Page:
Tony Hawk's Pro Skater 1 + 2

My first goal when I downloaded the Tony Hawk Pro Skater 1 + 2 Warehouse Demo was to break 200,000 points. After about an hour of constant swearing and drinking, I was able to obtain that. I was pretty happy with myself and bragged about my accomplishment to my fiancé. She, too, was proud of me. God bless her.

Just don’t tell her that in the grand scheme of things, I absolutely suck at this game.

Take this video that discusses how to obtain one million points:

By using the game’s mechanics to constantly rail grind, wall jump, and manual your way to a never-ending combo, you can break the 1,000,000-point barrier in no time.

By why stop there? Why not, say, 100 million?

Or how about 500 million!

Or maybe, a chance at upwards to 800 million!

Normally, I’d feel inadequate in the face of these absolutely gigantic scores. I’m a pretty competitive person in just about every aspect of life, so you’d figure I’d be heartbroken over how bad I am at this game. With Tony Hawk, however, I’m finding a surprising amount of enjoyment in failing. 

Well, failing to the standards of the “world’s best,” that is. I’m pretty sure that these do not include people in my immediate friend group.

Tony Hawk's Pro Skater 1 + 2

The magic of classic-era Tony Hawk’s Pro Skater is that its gameplay is a throwback to the arcades. You weren’t trying to progress through a cinematic narrative, and you weren’t looking to obtain a Platinum Trophy to show off to your PSN followers. You were just having fun and trying to do the best you could each and every time. You maybe had some friends on the couch and a cold beer in your hand.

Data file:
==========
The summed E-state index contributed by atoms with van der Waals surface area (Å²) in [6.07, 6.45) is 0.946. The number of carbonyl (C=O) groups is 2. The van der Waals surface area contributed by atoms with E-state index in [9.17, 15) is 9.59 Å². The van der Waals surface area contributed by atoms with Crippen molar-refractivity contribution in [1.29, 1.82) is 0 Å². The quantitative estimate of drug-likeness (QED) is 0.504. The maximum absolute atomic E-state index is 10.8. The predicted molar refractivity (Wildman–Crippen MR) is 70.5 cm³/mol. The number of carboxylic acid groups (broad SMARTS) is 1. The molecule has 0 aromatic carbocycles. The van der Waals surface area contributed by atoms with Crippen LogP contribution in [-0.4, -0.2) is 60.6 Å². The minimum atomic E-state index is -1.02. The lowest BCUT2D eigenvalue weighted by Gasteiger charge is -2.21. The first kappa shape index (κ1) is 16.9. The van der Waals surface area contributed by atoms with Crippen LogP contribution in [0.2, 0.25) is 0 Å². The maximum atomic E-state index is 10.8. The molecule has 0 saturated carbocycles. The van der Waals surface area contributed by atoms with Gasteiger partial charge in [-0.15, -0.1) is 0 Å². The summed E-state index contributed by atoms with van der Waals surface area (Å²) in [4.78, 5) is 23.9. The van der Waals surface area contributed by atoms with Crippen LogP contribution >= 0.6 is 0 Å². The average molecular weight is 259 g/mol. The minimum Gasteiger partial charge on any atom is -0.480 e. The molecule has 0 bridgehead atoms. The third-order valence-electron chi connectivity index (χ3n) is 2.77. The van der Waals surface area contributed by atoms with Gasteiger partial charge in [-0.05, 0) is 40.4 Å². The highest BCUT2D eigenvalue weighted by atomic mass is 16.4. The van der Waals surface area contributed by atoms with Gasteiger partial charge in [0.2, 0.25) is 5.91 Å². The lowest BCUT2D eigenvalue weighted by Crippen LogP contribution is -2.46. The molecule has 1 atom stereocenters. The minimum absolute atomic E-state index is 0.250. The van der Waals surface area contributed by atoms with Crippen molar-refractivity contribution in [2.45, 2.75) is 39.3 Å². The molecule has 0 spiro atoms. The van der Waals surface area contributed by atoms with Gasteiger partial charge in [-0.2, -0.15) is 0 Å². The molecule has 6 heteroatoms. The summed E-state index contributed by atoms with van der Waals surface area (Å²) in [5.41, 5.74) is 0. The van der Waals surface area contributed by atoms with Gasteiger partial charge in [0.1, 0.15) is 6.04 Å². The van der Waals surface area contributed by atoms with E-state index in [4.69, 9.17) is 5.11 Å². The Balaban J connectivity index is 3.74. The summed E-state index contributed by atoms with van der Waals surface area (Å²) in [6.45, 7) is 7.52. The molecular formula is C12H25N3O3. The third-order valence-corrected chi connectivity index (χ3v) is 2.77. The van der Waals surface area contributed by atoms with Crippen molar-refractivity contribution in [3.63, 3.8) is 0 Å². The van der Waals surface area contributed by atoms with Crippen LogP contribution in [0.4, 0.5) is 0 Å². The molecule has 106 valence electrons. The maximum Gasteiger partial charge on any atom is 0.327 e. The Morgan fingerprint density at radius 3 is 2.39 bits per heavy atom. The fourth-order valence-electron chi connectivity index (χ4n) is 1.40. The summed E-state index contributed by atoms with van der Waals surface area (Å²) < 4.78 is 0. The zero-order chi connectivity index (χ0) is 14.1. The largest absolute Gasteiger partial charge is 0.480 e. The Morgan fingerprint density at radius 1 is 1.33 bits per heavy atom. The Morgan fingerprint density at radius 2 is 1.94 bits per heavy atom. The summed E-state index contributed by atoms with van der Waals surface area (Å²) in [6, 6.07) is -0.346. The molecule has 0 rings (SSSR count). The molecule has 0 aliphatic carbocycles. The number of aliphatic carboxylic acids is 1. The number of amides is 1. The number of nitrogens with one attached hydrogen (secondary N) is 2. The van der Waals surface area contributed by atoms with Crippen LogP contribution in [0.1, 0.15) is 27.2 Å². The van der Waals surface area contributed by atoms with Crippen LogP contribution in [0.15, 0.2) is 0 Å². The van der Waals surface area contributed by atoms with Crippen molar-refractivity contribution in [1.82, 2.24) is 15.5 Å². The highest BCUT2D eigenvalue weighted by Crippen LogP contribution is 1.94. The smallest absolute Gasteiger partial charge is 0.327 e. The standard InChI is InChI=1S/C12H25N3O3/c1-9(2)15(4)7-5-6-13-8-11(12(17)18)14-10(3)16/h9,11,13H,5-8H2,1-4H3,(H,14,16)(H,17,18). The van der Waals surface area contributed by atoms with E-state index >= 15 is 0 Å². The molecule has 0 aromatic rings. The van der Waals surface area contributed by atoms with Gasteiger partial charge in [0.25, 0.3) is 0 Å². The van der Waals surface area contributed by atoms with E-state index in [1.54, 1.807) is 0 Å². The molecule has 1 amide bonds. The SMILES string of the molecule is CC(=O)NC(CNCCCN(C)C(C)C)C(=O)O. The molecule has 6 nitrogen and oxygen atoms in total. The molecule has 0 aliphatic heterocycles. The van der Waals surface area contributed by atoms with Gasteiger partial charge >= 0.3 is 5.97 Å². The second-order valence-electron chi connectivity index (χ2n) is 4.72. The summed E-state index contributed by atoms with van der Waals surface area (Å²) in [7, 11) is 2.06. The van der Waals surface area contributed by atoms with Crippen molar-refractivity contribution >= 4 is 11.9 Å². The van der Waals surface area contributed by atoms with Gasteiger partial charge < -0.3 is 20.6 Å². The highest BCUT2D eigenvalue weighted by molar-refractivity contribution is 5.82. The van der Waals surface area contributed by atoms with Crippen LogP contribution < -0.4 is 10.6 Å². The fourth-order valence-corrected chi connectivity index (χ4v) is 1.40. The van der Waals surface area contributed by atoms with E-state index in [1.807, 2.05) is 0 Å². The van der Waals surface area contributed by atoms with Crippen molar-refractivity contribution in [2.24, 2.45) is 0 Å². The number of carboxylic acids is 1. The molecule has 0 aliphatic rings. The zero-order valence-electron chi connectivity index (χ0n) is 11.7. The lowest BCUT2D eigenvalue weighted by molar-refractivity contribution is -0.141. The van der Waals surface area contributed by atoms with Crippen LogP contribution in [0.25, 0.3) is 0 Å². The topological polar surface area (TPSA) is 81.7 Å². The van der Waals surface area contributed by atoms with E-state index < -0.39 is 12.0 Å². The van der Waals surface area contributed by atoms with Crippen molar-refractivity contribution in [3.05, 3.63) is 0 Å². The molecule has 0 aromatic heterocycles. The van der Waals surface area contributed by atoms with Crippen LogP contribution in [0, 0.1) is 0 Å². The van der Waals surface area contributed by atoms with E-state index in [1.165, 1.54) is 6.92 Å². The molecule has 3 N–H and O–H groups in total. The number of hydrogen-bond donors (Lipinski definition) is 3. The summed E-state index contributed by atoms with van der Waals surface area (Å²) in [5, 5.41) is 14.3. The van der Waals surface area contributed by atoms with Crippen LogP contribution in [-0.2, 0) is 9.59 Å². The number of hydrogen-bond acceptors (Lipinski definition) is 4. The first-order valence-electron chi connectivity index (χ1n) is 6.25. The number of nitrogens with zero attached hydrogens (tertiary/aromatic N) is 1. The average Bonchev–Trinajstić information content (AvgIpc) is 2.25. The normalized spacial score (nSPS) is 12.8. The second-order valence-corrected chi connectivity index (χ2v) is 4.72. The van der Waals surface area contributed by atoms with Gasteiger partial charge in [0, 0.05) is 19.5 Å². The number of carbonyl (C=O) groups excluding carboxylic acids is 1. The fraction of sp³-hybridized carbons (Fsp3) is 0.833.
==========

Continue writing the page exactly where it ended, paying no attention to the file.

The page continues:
Tony Hawk’s pick-up-and-play formula is perfect for this mindset. You have two minutes to do as much shredding as you possibly can. Mess up? That’s okay. Restarting is just a button press away. No progress lost and no time is wasted; just reset and try it all over again.

Tony Hawk’s Pro Skater is a game that I fell in love with as a kid, and I’m prepared to fall in love with this new version of it all over again, no matter how many (or few) combos I can rack up.

If the Warehouse Demo has been any indication, the only world record I’ll be eligible for is the amount of times a level has to be restarted because I mess something up. Or maybe for the amount of swearing in a single match. Either way, though, I promise to do it all with a smile on my face.

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